To the daughter from yesterday’s column;

by Rod Smith

• You have taken on a role that’s not yours to take on. This is one of the reasons you will often read that people should resist making big decisions after a traumatic experience. You can comfort and support and love your mother without having to live near her or become her companion. Try to avoid caring too much. Yes, it is possible. You are “caring too much” if your caring for someone else consumes you.

• Your son, and not your mother, is your primary commitment. You will be better equipped to love and care for your mother when you re-align your priorities. It’s care first for yourself, then for your son, then for you mother. If you don’t take appropriate care of yourself you will not be able to care for anyone.  While you are attempting to rescue your mother you will be unable to care for your son in a healthy manner.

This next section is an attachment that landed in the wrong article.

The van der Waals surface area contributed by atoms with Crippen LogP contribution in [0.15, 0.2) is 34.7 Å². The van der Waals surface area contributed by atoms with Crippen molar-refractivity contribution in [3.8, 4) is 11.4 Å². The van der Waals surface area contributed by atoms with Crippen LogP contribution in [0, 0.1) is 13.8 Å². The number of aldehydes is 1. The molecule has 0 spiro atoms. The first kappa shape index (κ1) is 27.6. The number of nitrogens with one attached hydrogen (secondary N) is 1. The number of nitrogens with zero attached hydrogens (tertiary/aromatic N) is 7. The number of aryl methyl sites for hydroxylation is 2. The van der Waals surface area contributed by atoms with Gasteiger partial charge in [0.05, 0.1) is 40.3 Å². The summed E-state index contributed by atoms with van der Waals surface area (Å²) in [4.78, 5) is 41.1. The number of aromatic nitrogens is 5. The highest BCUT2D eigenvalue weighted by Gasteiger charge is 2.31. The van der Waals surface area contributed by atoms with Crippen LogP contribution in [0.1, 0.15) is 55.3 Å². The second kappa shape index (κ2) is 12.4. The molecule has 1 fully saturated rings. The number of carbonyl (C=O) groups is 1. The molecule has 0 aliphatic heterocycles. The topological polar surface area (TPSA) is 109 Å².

• Your mother (and you) will take years to be fully functional again. The ending of a fifty-year marriage will require much grief and understanding among all the members of your family. It is not surprising there are some boundary confusions at this stage of her journey. Adjust them now before they become even more entrenched and solidified

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